Annual ryegrass (Lolium rigidum) reduces the uptake and utilisation of fertiliser-nitrogen by wheat

J. A. Palta, S. Peltzer

Research output: Contribution to journalArticlepeer-review

12 Citations (Scopus)

Abstract

The effect of timing of annual ryegrass (Lolium rigidum) emergence on the uptake and utilisation of N by wheat was investigated in a field trial on a duplex soil at Katanning, Western Australia, and in a glasshouse study in which 15N-fertiliser was applied. Three treatments were used to investigate the effect of timing of annual ryegrass emergence on the uptake and utilisation of N by wheat: simultaneous sowing of wheat and annual ryegrass, sowing of annual ryegrass 1 week before wheat, and sowing of the annual ryegrass 1 week after wheat. A control treatment, consisting of wheat sown alone, was also included. Plant densities during the field trial were 105 and 140 plants/m2 for wheat and annual ryegrass, respectively, whereas in the glasshouse they were 105 plants/m2 for wheat and 155 plants/m2 for annual ryegrass. Fertiliser-N was applied at seeding of wheat at 50 kg N/ha in the field trial and 60 kg N/ha in the glasshouse. The introduction of annual ryegrass into the wheat system reduced the production of biomass and the grain yield of wheat. The earlier the annual ryegrass was introduced into the system, the greater the reduction in the biomass and grain yield of wheat. Poor tillering and slow rates of growth were accountable for the reduction in biomass, whilst the reduction in wheat grain yield was caused by the reductions in ear number, kernels per ear, and kernel size. Grain N content and hence grain protein was also reduced by the introduction of annual ryegrass into the wheat system. Irrespective of the timing of introduction of annual ryegrass, the low N uptake of wheat resulted from a reduction in the uptake of both soil and fertiliser-N. This indicates that annual ryegrass competed with wheat not only for the fertiliser-N that was applied at seeding of wheat, but also for mineralised soil N. The competition for N reduced the total recoveries of fertiliser-N in the wheat plant. Total recoveries of fertiliser-N in the wheat plant suggest that 59% of the fertiliser-N was not taken up by wheat when annual ryegrass was sown 1 week earlier than wheat or at the same time as wheat, whereas only 32% was not taken up by the wheat when annual ryegrass was sown 1 week later than wheat. More competitive wheat genotypes would be those with better efficiency in the uptake of N and its utilisation in maintaining yield and grain protein under infestations of annual ryegrass.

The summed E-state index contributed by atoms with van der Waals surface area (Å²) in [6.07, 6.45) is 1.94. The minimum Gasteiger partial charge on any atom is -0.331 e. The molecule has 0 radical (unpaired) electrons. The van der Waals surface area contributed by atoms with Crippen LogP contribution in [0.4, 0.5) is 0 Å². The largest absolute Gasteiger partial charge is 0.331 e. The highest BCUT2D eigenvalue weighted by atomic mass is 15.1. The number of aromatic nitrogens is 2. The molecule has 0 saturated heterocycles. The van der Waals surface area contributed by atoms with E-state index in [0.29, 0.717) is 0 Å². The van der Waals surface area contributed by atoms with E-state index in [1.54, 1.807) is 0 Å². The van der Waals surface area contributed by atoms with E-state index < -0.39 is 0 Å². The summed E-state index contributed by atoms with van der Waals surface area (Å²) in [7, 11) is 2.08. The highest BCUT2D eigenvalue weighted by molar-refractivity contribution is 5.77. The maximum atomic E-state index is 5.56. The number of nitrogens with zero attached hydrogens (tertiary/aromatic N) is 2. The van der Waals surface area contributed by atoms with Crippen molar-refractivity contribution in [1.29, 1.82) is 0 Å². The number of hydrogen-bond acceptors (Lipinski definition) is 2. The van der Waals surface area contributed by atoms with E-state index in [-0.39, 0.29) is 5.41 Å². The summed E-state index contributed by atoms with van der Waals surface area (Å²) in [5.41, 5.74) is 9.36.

Original languageEnglish
Pages (from-to)573-581
Number of pages9
Journal Australian Journal of Agricultural Research
Volume52
Issue number5
DOIs
Publication statusPublished - 1 Jan 2001
Externally publishedYes

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